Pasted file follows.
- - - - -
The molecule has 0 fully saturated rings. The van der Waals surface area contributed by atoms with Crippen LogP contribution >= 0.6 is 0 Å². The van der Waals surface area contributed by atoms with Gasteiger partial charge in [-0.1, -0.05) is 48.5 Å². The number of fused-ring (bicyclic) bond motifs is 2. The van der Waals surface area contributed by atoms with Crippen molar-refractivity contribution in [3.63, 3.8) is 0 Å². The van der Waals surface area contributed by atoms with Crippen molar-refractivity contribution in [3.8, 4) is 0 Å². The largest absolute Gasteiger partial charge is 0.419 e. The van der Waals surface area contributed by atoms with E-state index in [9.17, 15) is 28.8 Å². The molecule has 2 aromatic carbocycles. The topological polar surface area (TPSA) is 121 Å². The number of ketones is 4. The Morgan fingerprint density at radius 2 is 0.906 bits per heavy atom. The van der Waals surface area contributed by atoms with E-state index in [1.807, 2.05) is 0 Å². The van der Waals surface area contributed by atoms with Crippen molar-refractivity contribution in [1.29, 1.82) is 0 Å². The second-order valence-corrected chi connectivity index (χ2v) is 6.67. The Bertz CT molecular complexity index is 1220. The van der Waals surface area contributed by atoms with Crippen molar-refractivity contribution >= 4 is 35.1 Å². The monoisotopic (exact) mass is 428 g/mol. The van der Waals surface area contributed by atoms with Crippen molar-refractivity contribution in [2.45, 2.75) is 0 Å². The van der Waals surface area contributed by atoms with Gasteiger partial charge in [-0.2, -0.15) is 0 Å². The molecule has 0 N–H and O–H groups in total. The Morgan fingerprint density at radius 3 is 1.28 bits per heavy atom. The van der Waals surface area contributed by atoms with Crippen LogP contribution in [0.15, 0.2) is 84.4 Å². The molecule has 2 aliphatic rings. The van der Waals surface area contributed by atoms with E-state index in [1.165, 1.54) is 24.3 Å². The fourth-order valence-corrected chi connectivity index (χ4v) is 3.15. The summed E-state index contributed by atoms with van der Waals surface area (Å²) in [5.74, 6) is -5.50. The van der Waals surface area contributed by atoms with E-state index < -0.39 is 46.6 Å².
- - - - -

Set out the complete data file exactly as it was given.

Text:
The molecule has 0 fully saturated rings. The van der Waals surface area contributed by atoms with Crippen LogP contribution >= 0.6 is 0 Å². The van der Waals surface area contributed by atoms with Gasteiger partial charge in [-0.1, -0.05) is 48.5 Å². The number of fused-ring (bicyclic) bond motifs is 2. The van der Waals surface area contributed by atoms with Crippen molar-refractivity contribution in [3.63, 3.8) is 0 Å². The van der Waals surface area contributed by atoms with Crippen molar-refractivity contribution in [3.8, 4) is 0 Å². The largest absolute Gasteiger partial charge is 0.419 e. The van der Waals surface area contributed by atoms with E-state index in [9.17, 15) is 28.8 Å². The molecule has 2 aromatic carbocycles. The topological polar surface area (TPSA) is 121 Å². The number of ketones is 4. The Morgan fingerprint density at radius 2 is 0.906 bits per heavy atom. The van der Waals surface area contributed by atoms with E-state index in [1.807, 2.05) is 0 Å². The van der Waals surface area contributed by atoms with Crippen molar-refractivity contribution in [1.29, 1.82) is 0 Å². The second-order valence-corrected chi connectivity index (χ2v) is 6.67. The Bertz CT molecular complexity index is 1220. The van der Waals surface area contributed by atoms with Crippen molar-refractivity contribution >= 4 is 35.1 Å². The monoisotopic (exact) mass is 428 g/mol. The van der Waals surface area contributed by atoms with Crippen molar-refractivity contribution in [2.45, 2.75) is 0 Å². The van der Waals surface area contributed by atoms with Gasteiger partial charge in [-0.2, -0.15) is 0 Å². The molecule has 0 N–H and O–H groups in total. The Morgan fingerprint density at radius 3 is 1.28 bits per heavy atom. The van der Waals surface area contributed by atoms with Crippen LogP contribution in [0.15, 0.2) is 84.4 Å². The molecule has 2 aliphatic rings. The van der Waals surface area contributed by atoms with E-state index in [1.165, 1.54) is 24.3 Å². The fourth-order valence-corrected chi connectivity index (χ4v) is 3.15. The summed E-state index contributed by atoms with van der Waals surface area (Å²) in [5.74, 6) is -5.50. The van der Waals surface area contributed by atoms with E-state index < -0.39 is 46.6 Å².